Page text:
Ramzy Baroud

“5 Broken Cameras”: A True Testament to Courage

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Those who watched Emad Burnat’s 5 Broken Cameras were perhaps reminded of Palestinian cartoonist Naji Al Ali’s iconic character, Handala – a barefooted boy whose role in Al Ali’s drawings is to stand and bear witness to the tragedy that transpires before him.

His hands are folded behind him, and he barely ever participates in the always poignant message of the artist, but he is very much a component of the story, his defiance is a palpable expression of the defiance of his people. Al Ali drew an estimated 40,000 political cartoons before an assassin took his life in London in August 1987.

Burnat’s cameras, five to be exact, were the Handala of a small Palestinian village, Bil’in, 12 kilometres west of Ramallah in the West Bank. After a journey that lasted nearly eight years, Burnat – who was confronted with death several times during the 700 hours of filming – was in Los Angeles this week, along with his wife and son Gibreel, anticipating an Oscar for Best Documentary.

It is not easy to disentangle the immensely complex personal, social, political and other experiences that would take Burnat, a farmer from a secluded village with a population of 1,800, to the Oscars.

The boundaries of the non-fictional story, which the man narrates with simple, yet heartfelt language, and an accent that is distinct to that part of the West Bank, however, extend to include the entirety of the Palestinian experience under the Israeli occupation. The same characters – scheming settlers, armed-to-the-teeth soldiers, villagers demanding access to their land – were all intermingling within the same ominous landscape of land confiscation, settlement construction and the uncountable drops of tears and blood that need to be exacted to ensure that an ever-predictable outcome is achieved: ethnic cleansing of more Palestinians.

Aside from the originality of the idea behind the film, where the cameras are actual actors and victims, Bil’in is also slated within overlapping political contexts, which itself makes Burnat’s journey to the Oscars particularly apt.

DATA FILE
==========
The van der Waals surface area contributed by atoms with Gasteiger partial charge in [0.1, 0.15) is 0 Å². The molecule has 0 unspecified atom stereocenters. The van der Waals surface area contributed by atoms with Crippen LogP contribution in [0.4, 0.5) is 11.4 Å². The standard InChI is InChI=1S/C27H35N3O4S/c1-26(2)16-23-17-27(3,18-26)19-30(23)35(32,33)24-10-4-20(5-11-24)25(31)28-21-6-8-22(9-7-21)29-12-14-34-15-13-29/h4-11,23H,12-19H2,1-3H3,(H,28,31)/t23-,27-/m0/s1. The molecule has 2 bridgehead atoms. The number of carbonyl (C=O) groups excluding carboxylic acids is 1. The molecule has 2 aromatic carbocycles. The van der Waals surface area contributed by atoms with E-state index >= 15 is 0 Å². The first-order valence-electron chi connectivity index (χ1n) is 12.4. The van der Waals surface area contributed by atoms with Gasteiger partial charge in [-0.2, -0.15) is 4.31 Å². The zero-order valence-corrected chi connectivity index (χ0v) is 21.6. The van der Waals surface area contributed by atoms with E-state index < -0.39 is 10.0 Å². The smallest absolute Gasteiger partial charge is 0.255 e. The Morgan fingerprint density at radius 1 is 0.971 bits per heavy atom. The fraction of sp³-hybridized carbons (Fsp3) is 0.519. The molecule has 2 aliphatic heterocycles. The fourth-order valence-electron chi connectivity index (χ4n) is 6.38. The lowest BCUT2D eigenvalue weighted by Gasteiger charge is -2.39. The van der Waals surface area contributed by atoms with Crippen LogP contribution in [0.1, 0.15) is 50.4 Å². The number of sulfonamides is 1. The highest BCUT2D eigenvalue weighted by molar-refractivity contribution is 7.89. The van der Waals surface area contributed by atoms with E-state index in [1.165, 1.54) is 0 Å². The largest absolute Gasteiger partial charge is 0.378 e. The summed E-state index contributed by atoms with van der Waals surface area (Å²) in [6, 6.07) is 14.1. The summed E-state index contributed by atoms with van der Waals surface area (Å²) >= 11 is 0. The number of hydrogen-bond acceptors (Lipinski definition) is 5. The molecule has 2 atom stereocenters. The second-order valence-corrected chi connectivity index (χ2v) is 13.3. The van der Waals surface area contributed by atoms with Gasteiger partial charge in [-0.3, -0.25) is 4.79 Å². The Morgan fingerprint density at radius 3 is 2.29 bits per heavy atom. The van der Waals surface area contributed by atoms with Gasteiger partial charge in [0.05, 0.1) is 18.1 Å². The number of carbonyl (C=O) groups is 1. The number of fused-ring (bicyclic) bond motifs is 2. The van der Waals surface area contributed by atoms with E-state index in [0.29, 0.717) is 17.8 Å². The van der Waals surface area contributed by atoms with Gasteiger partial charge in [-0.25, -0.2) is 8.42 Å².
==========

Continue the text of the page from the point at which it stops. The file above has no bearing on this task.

In 1995, the village fell under Palestinian Authority administration, which was then celebrated as a victory for the peace process, initiated in Oslo a couple of years earlier. That supposed semi-liberation of Bil’in and many such villages didn’t last long. In fact, it seems that the whole exercise of handing jurisdiction of Bil’in to Palestinians was more like an imaginary exercise of false sovereignty than an actual political event.

Illegal Jewish settlements continued their fervent expansion at the expense of the small village, as well as many other Palestinian villages. The Modi’in Illit settlement, which was granted city status by the Israeli government in 2008, became notorious for the violent tactics of its residents aimed at stealing more of Bil’in’s land. Burnat’s film documents many such events; some are too upsetting to watch.

PA officials do in fact make one quick appearance in Burnat’s documentary, where some are smartly dressed and escorted by bodyguards, to make one fiery statement or another, then, quickly disappear.

The fate of Bil’in – as a microcosm of a much larger political landscape – is left to its people, whose courage is constantly juxtaposed with the brutality of the Israeli army.

It is most telling that Bil’in has fought mostly alone, armed only with the tenacity of its residents and their love for their land. The fact that none of the buzzwords related to the Oslo “peace process” and all of its manifestations seemed of any relevance to the unfolding drama in Bil’in was enough of a testimony to the reality underway in Palestine: where people attempt to survive ravenous Israeli colonialism, while Palestinian political elites are engaging in the same futile political escapism for nearly 20 years. The PA’s relation to Bil’in, which launched its own legal battle against Israel, and won, remains unchanged: a photo-op at best.